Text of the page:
It looks like the province has temporarily put the brakes on golf carts on roads in Qualicum Beach this winter.
In August, Premier Christy Clark announced in Qualicum Beach the pilot project which would have allowed people to drive golf carts on some local roads starting last month. This pilot project was also announced in Chase.
In a statement released by the ministry of transportation and infrastructure on Wednesday, minister Todd Stone said as a way to make sure that the project is a success in the spring, they will be addressing concerns over the winter months.
“This will include a re-think of the 30-kilometre-an-hour maximum speed limit,” he said in the release.
Qualicum Beach Coun. Bill Luchtmeijer said at the recent Union of B.C. Municipalities, town council spoke with Stone about some of its concerns and complications with the use of golf carts on roads.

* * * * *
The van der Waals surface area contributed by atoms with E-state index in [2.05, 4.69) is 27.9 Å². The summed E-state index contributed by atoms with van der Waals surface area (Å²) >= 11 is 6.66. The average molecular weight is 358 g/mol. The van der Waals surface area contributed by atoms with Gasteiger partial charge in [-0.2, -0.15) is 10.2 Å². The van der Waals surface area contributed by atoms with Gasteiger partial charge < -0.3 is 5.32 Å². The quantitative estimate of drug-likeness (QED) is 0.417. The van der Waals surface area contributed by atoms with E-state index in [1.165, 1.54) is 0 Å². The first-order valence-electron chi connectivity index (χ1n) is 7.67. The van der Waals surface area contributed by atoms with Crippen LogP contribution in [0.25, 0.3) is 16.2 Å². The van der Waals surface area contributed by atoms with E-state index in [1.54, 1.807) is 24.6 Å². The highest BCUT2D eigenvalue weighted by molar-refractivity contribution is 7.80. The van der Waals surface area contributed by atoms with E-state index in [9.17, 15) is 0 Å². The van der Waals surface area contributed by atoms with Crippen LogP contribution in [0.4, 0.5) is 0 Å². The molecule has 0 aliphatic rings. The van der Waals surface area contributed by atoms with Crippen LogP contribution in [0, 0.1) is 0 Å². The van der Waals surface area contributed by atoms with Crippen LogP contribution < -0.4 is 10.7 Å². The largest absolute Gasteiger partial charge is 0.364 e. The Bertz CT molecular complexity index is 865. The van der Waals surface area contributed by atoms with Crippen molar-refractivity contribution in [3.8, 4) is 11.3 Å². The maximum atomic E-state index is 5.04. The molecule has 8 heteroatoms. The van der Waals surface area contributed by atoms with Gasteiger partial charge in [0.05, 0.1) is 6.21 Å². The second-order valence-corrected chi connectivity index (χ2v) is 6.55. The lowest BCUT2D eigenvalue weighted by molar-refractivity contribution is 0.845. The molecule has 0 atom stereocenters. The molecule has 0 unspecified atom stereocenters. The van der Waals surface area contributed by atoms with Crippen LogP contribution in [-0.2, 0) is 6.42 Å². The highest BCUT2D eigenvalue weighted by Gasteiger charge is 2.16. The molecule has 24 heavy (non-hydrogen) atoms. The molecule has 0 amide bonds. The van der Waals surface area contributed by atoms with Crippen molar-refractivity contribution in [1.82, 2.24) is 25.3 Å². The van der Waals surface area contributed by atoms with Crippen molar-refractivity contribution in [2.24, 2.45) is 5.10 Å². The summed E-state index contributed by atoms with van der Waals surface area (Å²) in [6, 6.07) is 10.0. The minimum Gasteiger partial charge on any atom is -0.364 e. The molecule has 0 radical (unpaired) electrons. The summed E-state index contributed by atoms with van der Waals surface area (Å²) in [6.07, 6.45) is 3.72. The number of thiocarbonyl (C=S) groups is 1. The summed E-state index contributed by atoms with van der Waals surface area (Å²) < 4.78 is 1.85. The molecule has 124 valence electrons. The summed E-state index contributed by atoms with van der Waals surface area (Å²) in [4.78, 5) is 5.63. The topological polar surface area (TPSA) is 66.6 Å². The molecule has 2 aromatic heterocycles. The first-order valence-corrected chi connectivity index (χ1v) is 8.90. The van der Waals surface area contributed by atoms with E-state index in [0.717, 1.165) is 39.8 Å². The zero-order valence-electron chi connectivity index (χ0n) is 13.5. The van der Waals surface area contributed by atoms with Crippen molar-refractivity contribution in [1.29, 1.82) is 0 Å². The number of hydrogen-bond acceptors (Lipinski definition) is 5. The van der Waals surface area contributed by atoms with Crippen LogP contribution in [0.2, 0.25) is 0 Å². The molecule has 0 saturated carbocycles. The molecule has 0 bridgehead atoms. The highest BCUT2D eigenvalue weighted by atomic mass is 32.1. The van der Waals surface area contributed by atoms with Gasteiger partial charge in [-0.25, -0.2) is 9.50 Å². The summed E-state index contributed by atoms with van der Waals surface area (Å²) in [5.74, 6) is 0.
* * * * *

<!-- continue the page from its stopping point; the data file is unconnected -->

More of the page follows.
“We weren’t just going to jump in without doing all our homework on something that wasn’t feasible,” Luchtmeijer told The NEWS.
Luchtmeijer said that council isn’t going to say no to further discussion on the topic.
“We realize that the concept of slow-moving vehicles is probably a good idea,” Luchtmeijer said. “How to carry that out is a whole different story.”
As a result of community input, and discussion with both Qualicum Beach and Chase councils, the Ministry of Transportation and Infrastructure will be taking some time address concerns over the use of golf carts on roads.
Stone said the program was designed to provide people, particularly seniors, with more transportation options so they could stay engaged in their community and access the services that make their lives better.
Stone said that over the last couple of months the province and mayors and councils of Qualicum Beach and Chase have been engaging with residents to get feed back on the pilot project.
“We have received a number of ideas, and some concerns, most notably with respect to setting 30-kilometre-an-hour maximum speeds on roads where these vehicles would travel,” Stone said.
Luchtmeijer said council and town staff is still doing background work on what might be required for the golf carts and the roads.
“The concept of a pilot project is you work out all those things, then you move ahead,” Luchtmeijer said.